By definition, a licence is a ‘permission granted by an IPR holder, the licensor, to another legal entity (person or company) the licensee, to make use of, sell or otherwise benefit from the underlying IPR under certain restrictive conditions’. Whereas IPR encompasses patent copyrights, trademarks and trade secrets, licensing represents the leading mechanism in trading. Specifically, patent licences entitle the licensee (technology buyer) to use the patent rights and thus to exploit the underlying technology for a limited period of time in exchange for a defined royalty rate or a defined level of fixed fees or a mix of both. Although this is the typical picture of licence agreement as provided by the theoretical literature, the majority of contracts observed empirically are actually more complex and sophisticated. Indeed, real licensing agreements include several different clauses that are meant to detail the circumstances under which the licensee can make use of the licensed technology (exclusivity, grant-back clause and so on). There are two main reasons why licensing data – that are increasingly available – may be employed in providing new insight into patent valuation. First of all, licensing data provide more objective measures of patent value, based on market data (i.e. payment structure of the licensing contract). Second, the use of these data is consistent with the increasing evidence of the employment of such mechanisms to transfer patents between firms in many industries. Based on this premise, the aim of the chapter is to provide a complete understanding of the main features of licensing contracts and specifically to provide theoretical explanation and modellization of patent value based on licensing remuneration structure data.

Patent licensing contracts / Massimiliano, Granieri; Leone, MARIA ISABELLA; Oriani, Raffaele. - STAMPA. - (2011), pp. 233-261.

Patent licensing contracts

LEONE, MARIA ISABELLA;ORIANI, RAFFAELE
2011

Abstract

By definition, a licence is a ‘permission granted by an IPR holder, the licensor, to another legal entity (person or company) the licensee, to make use of, sell or otherwise benefit from the underlying IPR under certain restrictive conditions’. Whereas IPR encompasses patent copyrights, trademarks and trade secrets, licensing represents the leading mechanism in trading. Specifically, patent licences entitle the licensee (technology buyer) to use the patent rights and thus to exploit the underlying technology for a limited period of time in exchange for a defined royalty rate or a defined level of fixed fees or a mix of both. Although this is the typical picture of licence agreement as provided by the theoretical literature, the majority of contracts observed empirically are actually more complex and sophisticated. Indeed, real licensing agreements include several different clauses that are meant to detail the circumstances under which the licensee can make use of the licensed technology (exclusivity, grant-back clause and so on). There are two main reasons why licensing data – that are increasingly available – may be employed in providing new insight into patent valuation. First of all, licensing data provide more objective measures of patent value, based on market data (i.e. payment structure of the licensing contract). Second, the use of these data is consistent with the increasing evidence of the employment of such mechanisms to transfer patents between firms in many industries. Based on this premise, the aim of the chapter is to provide a complete understanding of the main features of licensing contracts and specifically to provide theoretical explanation and modellization of patent value based on licensing remuneration structure data.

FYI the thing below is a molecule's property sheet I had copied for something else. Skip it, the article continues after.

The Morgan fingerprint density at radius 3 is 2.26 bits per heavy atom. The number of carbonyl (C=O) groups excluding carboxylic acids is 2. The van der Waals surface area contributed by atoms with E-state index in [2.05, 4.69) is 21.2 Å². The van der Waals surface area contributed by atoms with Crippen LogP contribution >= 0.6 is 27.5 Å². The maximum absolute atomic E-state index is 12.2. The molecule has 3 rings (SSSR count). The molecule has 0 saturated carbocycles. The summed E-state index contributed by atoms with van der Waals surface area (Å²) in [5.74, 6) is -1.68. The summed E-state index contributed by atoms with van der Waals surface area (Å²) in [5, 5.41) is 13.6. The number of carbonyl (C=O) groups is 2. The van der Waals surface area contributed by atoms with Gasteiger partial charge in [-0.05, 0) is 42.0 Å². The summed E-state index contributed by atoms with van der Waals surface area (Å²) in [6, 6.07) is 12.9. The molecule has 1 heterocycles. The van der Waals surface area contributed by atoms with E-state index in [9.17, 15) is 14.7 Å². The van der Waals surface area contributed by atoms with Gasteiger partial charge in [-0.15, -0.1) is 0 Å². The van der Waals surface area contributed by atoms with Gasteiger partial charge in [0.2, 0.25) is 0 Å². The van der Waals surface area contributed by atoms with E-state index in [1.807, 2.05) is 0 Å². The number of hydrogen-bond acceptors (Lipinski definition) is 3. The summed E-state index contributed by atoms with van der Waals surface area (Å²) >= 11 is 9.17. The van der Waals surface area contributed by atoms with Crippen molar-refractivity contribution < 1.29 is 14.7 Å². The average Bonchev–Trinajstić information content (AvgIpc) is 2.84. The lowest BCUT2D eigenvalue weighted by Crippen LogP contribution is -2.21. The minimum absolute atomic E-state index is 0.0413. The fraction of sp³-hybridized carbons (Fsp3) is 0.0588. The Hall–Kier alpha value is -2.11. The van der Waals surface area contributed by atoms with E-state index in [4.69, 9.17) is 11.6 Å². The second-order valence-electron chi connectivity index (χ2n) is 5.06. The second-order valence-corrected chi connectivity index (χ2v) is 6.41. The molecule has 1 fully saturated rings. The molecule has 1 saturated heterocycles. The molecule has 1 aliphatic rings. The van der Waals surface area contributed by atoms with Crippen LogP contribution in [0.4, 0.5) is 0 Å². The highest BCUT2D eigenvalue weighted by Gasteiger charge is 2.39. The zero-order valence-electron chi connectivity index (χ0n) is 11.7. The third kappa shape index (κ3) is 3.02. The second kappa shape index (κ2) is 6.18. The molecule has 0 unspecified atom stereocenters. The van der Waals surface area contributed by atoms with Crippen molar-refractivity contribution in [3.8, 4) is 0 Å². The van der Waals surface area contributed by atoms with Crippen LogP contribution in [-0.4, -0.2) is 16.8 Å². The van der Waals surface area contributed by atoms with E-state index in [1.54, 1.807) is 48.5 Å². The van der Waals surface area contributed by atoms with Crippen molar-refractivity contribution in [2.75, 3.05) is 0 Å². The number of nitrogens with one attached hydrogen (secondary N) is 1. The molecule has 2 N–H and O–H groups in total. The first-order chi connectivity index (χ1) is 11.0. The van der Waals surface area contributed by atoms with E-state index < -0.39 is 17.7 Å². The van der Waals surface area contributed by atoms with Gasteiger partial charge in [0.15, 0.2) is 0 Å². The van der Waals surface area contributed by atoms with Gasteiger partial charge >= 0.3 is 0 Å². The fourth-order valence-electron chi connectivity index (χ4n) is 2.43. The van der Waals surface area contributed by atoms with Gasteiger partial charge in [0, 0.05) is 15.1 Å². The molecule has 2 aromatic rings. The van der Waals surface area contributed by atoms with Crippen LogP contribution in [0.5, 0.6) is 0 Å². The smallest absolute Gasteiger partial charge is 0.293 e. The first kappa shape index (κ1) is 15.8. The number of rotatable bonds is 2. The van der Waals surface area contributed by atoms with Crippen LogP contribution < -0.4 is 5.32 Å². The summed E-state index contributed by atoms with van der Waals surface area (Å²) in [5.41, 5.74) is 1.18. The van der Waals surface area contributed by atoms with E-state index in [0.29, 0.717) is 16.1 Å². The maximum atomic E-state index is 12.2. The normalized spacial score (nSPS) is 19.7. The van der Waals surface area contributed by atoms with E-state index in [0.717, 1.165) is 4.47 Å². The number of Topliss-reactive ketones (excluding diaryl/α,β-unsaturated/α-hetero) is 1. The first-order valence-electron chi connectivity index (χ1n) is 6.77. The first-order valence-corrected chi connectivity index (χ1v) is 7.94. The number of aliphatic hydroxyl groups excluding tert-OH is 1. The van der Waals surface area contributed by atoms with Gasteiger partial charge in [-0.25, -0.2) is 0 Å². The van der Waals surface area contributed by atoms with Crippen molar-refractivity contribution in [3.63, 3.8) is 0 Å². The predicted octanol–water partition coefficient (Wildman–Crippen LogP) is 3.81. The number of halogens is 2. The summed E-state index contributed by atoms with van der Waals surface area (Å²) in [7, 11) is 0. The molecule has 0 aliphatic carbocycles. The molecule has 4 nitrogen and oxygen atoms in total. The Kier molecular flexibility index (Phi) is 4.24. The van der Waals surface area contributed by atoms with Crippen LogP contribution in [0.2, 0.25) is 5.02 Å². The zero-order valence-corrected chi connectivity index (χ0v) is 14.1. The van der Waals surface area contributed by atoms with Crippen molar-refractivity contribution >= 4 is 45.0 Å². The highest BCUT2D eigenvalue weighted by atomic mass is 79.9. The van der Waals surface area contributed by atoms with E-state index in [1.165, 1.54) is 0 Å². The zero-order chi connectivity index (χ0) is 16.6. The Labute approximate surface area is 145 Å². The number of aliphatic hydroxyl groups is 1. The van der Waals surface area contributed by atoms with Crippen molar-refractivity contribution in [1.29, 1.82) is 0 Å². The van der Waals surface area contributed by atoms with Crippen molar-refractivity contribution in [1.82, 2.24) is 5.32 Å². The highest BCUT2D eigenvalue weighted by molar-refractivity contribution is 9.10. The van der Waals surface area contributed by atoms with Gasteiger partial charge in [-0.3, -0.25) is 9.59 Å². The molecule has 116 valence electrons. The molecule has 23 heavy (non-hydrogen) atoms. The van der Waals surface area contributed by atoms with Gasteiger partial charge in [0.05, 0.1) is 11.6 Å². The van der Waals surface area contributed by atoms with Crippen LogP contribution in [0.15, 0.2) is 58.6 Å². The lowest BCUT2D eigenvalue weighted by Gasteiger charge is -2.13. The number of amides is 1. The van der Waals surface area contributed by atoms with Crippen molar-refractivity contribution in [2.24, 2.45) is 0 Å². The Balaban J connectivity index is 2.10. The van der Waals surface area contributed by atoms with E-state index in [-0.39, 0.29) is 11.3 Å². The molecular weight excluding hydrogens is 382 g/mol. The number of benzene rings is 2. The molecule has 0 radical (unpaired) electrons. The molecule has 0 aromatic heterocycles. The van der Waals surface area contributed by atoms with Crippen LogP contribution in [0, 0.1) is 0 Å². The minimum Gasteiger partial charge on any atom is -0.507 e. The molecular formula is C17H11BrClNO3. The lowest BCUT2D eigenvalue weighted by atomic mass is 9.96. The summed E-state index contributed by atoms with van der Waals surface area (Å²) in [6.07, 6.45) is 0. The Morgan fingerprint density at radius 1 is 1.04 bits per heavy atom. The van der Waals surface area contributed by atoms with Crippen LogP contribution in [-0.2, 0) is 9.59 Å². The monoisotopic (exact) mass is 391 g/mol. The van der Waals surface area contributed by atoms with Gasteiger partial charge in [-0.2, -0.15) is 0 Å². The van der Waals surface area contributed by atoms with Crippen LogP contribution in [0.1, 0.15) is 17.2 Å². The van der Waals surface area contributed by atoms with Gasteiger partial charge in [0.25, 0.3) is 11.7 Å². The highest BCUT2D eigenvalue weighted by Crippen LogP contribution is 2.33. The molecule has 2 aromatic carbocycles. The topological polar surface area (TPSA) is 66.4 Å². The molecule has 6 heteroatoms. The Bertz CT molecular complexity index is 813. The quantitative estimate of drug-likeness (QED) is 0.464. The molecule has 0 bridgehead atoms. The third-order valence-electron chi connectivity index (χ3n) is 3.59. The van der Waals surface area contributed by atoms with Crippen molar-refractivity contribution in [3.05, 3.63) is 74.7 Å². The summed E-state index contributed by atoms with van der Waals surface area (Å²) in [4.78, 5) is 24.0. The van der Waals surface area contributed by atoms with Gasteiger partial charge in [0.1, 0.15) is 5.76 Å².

9781848445482
Patent licensing contracts / Massimiliano, Granieri; Leone, MARIA ISABELLA; Oriani, Raffaele. - STAMPA. - (2011), pp. 233-261.
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Utilizza questo identificativo per citare o creare un link a questo documento: http://hdl.handle.net/11385/25644
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